Following an extended confinement period, digital learning is experiencing a resurgence in popularity.
With increasing collaboration between physical establishments and e-learning organizations, a new teaching model is emerging. Opinion piece by Benjamin Levy.
The Covid-19 crisis has forced us to reassess face-to-face teaching. Educational institutions and training centers, obliged to shut down temporarily (or permanently), have turned to e-learning in hopes of maintaining continuity in training. Many businesses are following suit, offering distance training to employees who have been furloughed, lost their jobs, or are simply working remotely. The French government helpfully provides aid for such training. And of course, many individuals have taken the opportunity during confinement to pursue new skills online. As a result, participation in e-learning courses have soared.
However, the success of online training is not simply due to the advantages it offers in our current context. E-learning is more than a back-up, emergency solution: it provides a valuable complement to traditional face-to-face learning, an aid that is being further exposed by the crisis.
E-learning should be integrated on a long-term basis
Confinement has highlighted the value of online services in many areas of daily life – meetings, signing contracts, training, exercise and more. These practices, new for some, will likely continue in the long term – not only for health reasons, but also because they are more environmentally friendly, and because more people are now learning about their viability. This is particularly true for online training. The current situation has demonstrated the possibilities for remote teaching and training. Many people were already aware of these possibilities, but lockdown has revealed the extent and diversity of the available online educational resources, with self-learning facilities, online teachers, virtual classes, MOOCs, virtual reality, and one-off and long-term training courses.
At the same time, the traditional conflict between “online” and “offline” learning is diminishing. When it began in the 2000s, e-learning was met with distrust by some traditional educational establishments, concerned that learning would become dehumanized. Would teachers one day be replaced by machines? The most conservative among them refused to recognize the complementary contribution that e-learning can provide in the transmission of knowledge.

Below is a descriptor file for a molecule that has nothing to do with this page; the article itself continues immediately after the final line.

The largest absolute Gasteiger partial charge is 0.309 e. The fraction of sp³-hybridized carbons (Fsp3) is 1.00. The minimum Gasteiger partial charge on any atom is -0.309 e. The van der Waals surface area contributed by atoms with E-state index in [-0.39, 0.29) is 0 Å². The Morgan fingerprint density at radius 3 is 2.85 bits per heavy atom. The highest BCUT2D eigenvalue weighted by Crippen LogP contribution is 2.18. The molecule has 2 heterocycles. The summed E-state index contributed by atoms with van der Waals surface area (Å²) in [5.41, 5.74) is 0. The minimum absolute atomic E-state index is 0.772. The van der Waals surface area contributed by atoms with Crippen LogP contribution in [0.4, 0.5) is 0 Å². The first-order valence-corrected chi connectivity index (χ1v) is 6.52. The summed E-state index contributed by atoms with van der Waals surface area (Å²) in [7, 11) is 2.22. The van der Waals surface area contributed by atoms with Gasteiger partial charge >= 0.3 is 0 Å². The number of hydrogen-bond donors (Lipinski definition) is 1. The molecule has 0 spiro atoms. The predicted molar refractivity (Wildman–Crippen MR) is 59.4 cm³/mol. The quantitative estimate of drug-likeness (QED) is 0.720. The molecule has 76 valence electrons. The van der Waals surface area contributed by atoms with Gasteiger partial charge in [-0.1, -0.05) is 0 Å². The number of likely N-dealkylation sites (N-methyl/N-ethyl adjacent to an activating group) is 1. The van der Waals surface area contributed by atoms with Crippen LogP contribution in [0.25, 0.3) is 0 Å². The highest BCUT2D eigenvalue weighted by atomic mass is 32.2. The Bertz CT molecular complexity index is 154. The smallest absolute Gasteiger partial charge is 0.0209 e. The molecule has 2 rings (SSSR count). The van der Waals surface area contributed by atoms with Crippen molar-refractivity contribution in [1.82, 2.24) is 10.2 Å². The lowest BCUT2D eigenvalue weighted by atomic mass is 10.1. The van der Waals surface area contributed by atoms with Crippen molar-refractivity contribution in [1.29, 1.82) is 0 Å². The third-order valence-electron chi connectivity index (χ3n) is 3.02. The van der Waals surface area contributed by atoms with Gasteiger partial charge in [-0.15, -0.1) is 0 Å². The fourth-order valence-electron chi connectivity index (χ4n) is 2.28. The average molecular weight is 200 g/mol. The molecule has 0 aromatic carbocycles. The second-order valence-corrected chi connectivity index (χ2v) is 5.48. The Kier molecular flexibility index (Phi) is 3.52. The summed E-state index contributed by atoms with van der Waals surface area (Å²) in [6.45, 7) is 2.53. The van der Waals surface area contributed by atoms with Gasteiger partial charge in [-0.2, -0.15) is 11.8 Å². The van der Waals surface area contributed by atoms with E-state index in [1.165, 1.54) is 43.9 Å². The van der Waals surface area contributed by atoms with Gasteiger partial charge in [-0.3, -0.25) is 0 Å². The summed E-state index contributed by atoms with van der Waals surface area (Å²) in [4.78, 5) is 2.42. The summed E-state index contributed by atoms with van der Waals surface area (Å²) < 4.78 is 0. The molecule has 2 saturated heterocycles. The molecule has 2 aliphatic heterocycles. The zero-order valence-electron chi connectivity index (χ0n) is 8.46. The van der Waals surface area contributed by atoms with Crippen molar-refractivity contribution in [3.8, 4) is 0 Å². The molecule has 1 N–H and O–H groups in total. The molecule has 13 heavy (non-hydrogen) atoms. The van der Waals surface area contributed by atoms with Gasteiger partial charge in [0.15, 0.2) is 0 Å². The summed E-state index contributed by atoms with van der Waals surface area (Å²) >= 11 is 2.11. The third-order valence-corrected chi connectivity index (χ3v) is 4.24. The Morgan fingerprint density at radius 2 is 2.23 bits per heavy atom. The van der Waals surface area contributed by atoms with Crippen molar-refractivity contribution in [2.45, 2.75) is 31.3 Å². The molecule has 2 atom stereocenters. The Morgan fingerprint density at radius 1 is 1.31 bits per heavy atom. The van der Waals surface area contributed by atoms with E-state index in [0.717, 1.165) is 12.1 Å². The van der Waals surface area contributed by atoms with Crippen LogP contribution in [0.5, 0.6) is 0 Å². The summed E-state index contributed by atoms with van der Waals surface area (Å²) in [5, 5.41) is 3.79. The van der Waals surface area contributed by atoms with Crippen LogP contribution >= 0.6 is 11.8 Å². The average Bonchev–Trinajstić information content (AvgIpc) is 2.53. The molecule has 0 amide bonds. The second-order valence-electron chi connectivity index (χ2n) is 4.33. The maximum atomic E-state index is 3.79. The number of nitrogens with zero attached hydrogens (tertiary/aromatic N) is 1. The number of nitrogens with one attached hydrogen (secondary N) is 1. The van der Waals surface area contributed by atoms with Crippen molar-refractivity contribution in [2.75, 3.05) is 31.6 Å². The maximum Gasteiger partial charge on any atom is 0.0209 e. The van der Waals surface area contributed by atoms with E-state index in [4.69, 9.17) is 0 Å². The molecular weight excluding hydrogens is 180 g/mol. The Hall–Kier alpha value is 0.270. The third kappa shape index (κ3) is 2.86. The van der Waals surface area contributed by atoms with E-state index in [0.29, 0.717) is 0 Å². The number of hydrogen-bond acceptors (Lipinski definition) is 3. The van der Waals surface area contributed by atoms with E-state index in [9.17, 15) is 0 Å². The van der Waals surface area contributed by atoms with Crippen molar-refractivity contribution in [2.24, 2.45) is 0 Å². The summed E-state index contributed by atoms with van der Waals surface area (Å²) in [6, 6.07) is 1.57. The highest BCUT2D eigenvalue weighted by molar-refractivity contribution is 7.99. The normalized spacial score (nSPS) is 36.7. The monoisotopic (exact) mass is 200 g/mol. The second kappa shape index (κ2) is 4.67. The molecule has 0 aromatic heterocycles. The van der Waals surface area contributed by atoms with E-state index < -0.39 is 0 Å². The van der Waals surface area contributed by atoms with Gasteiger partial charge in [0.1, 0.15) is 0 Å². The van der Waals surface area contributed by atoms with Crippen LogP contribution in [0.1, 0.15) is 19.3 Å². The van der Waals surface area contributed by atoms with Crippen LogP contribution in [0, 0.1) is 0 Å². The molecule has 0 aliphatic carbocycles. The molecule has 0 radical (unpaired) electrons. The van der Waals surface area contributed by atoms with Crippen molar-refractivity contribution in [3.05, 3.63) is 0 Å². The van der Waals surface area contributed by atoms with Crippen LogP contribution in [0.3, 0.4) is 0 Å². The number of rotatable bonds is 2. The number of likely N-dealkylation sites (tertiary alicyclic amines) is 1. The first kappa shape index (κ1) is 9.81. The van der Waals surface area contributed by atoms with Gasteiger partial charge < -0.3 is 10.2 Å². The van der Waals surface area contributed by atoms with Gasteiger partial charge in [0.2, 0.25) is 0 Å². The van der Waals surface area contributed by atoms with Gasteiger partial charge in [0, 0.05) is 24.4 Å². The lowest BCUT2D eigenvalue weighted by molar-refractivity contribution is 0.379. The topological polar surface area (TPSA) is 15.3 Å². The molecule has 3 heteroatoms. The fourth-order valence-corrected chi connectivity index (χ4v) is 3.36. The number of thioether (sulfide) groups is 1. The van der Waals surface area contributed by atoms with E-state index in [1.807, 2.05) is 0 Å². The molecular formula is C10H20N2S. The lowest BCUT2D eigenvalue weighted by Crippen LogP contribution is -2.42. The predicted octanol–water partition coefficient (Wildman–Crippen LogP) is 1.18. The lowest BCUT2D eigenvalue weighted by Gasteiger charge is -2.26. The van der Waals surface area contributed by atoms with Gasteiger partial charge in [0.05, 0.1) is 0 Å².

Online learning can and will never replace teachers or face-to-face training. However e-learning can be used in parallel, to help with knowledge acquisition and retention, periodic testing or student assessments. This frees up valuable time with teachers to be used for discussion, going into greater depth and for personalized support. This unprecedented period has demonstrated not only the possibilities for e-learning, but also the numerous synergies that exist between offline and face-to-face education.
Challenges to the success of e-learning still remain
The current enthusiasm for e-learning should not cause us to forget one of its main challenges: the importance of student participation and attendance over the long-term! Busy schedules, being constantly bombarded with information, the distractions of social media, and our poor ability to concentrate (children and adults alike), combine to discourage us from sustained efforts. Making educational resources available online is not enough in itself for people to learn and progress: just because we have a library around the corner doesn’t guarantee that we will actually learn anything – motivation, will power, energy are still necessary. Indeed, innovation in e-learning over the last two decades has focused mainly on the provision of resources, which are ever more numerous and ever more “high-tech”.
Now is the time to pay more attention to the learner’s experience: our time constraints, our psychology, our very human and limited capacity to remain focused in front of a screen for long periods, and of course our natural tendency to forget things over time. Combating this requires the development of innovative technologies and content that encourage motivation, participation and memorization.
The current crisis is profoundly changing our relationship with time. It has given those involved in face-to-face training an opportunity to adapt and reinvent themselves. It has offered many individuals their first experience of distance learning. By increasing our long-term awareness, the crisis has given e-learning renewed credibility, and revealed a key to successful training: taking the time to learn.
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